Meet Virginia’s Three Venomous Snakes, and a Common One That’s Harmless

By Colleen O’Hara  
Photos by John White/Virginia Herpetological Society

Snakes love summer’s heat, so you’re more likely to spot them these days while out on a hike or even in your yard. But don’t worry: There’s typically nothing to fear from these encounters.

Of the 34 snake species and subspecies in Virginia, nearly all are harmless to humans. This includes the intimidating yet nonvenomous Eastern Ratsnake (Pantherophis obsoletus) (formerly known as the Black Ratsnake), which can grow up to six feet, making it the longest snake in Virginia. It’s one of the most common snakes in our area.

Only three of Virginia’s snakes are venomous: the Eastern Copperhead, the Northern Cottonmouth, and the Timber Rattlesnake.  Here’s what you need to know about them:

Eastern Copperhead (Agkistrodon contortrix)
Eastern Copperhead photo by John White/Virginia Herpetological Society

The only venomous snake you’re likely to encounter in the Arlington area is the copperhead. This snake is one of the most widespread snake species in Virginia and can be found throughout the state in forests and upland rocky areas, alongside streams, in rock walls and wood stacks, and other locations.  

The best way to identify a copperhead is by the dark bands across its back that look like two Hershey kisses touching, or an hourglass. They also have vertical pupils (if you happen to be that close to one to see) and a triangular head. Baby copperheads have a yellowish tail, but this goes away as they mature. A common perception is that baby copperheads are more venomous than adult copperheads, but they are not, according to Dr. Arianna Kuhn, Assistant Curator of Herpetology at the Virginia Museum of Natural History.  

In fact, snakes typically only use their venom when they are targeting a food source, she said during a recent webinar on Virginia’s snakes. It’s in their best interest to warn something away or slither off rather than to engage. “There are more opportunities (for the snake) to become injured if it interacts or engages with the prey or predator,” Kuhn said.  

If you want to protect yourself from copperheads and discourage them from your yard, the Virginia Herpetological Society has some suggestions: Keep vegetation trimmed, move piles of brush and leaves away from walkways and play areas, remove spilled bird seed that attracts rodents (a favorite food of copperheads), and wear heavy gloves if you are working with stacks of firewood.

Another good idea to avoid any snake, especially if you’re working in garden beds or hiking in vegetative areas, is to shuffle your feet so you don’t accidentally step on a snake. They will generally want to get out of your way rather than interact with you.   See more about safety around copperheads at the VHS website.

Northern Cottonmouth (Agkistrodon piscivorus)
Northern Cottonmouth photo by John White/Virginia Herpetological Society

You’re not likely to encounter a venomous cottonmouth unless you live in the southeastern part of Virginia. However, they are often confused for harmless Northern Water Snakes (Nerodia sipedon sipedon) that are frequently found in the rivers and streams of Northern Virginia, and throughout the state.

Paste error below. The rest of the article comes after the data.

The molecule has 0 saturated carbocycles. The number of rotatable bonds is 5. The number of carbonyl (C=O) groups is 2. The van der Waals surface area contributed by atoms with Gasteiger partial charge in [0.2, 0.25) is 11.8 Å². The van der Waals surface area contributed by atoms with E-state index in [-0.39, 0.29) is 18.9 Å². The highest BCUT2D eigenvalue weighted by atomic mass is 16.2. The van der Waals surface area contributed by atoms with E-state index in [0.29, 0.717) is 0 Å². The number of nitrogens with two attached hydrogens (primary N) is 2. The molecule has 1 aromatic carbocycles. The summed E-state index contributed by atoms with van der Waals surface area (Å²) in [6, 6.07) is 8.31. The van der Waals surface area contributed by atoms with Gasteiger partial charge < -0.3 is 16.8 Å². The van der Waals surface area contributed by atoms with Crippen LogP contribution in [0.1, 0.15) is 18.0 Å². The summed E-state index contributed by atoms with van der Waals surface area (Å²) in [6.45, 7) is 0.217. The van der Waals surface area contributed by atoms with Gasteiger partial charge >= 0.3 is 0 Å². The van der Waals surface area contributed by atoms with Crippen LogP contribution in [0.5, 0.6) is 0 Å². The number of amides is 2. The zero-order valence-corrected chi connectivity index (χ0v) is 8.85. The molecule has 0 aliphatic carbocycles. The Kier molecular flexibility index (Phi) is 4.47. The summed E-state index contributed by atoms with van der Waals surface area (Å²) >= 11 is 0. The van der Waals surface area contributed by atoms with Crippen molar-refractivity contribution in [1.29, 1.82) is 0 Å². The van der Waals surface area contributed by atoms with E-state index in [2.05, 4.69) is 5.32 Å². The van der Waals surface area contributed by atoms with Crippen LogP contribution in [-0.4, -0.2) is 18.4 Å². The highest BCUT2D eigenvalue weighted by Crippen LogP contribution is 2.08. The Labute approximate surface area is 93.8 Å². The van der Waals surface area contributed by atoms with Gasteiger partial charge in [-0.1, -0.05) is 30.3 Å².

Cottonmouths are semiaquatic, found in swamps, marshes, streams and rivers, and like to bask on the shoreline close to wet areas. They are sometimes referred to as Water Moccasins.  Generally, cottonmouths are scared of people, Kuhn said, and it’s hard to get close to one, even to snap a picture. If you happen to irritate one, though, you might see it tilt its head back and open its mouth wide to scare you off. This is a behavior a water snake would never do, she said.

Timber Rattlesnake (Crotalus horridus)
Photo of Timber Rattlesnake by John White/Virginia Herpetological Society

The third venomous species in Virginia is the Timber Rattlesnake, which is endangered. They are found in southeastern Virginia, and also in the mountainous part of the state, but their range is fragmented, and their habitat is shrinking, Kuhn said. They prefer upland forests with ledges facing south in the spring and fall, and open woods and grass fields in the summertime.  

The telltale rattle at the end of their tail starts out as a button, and then grows over time. (Contrary to popular belief, though, the length of the rattle does not indicate the age of the snake.) These snakes use their rattle to warn potential predators and also to distract prey. Timber Rattlesnakes prefer to eat mammals, but will also eat birds and frogs, according to the Virginia Herpetological Society.  

Snakes are beneficial and probably won’t hurt you

Snakes often get a bad rap, but they are important to the ecosystem, Kuhn said. They help keep the rodent population in check and are food for larger predators. You’re more likely to get struck by lightning than die of a snake bite. In fact, only about five people die each year in the U.S. from a snake bite. The best way to not get bitten by a snake, she said, is to not handle one.

How well do you know Virginia snakes? Take the VHS quiz.

Global snake trivia: The longest snake in the world is the reticulated python, native to South and Southeast Asia. It can grow up to 32 feet and weigh up to 170 pounds. Meanwhile, weighing in at 550 pounds, the Green Anaconda, native to South America, is the heaviest snake in the world.   

For more on snakes and other reptiles and amphibians, check out the Virginia Herpetological Society and Partners in Amphibian and Reptile Conservation.

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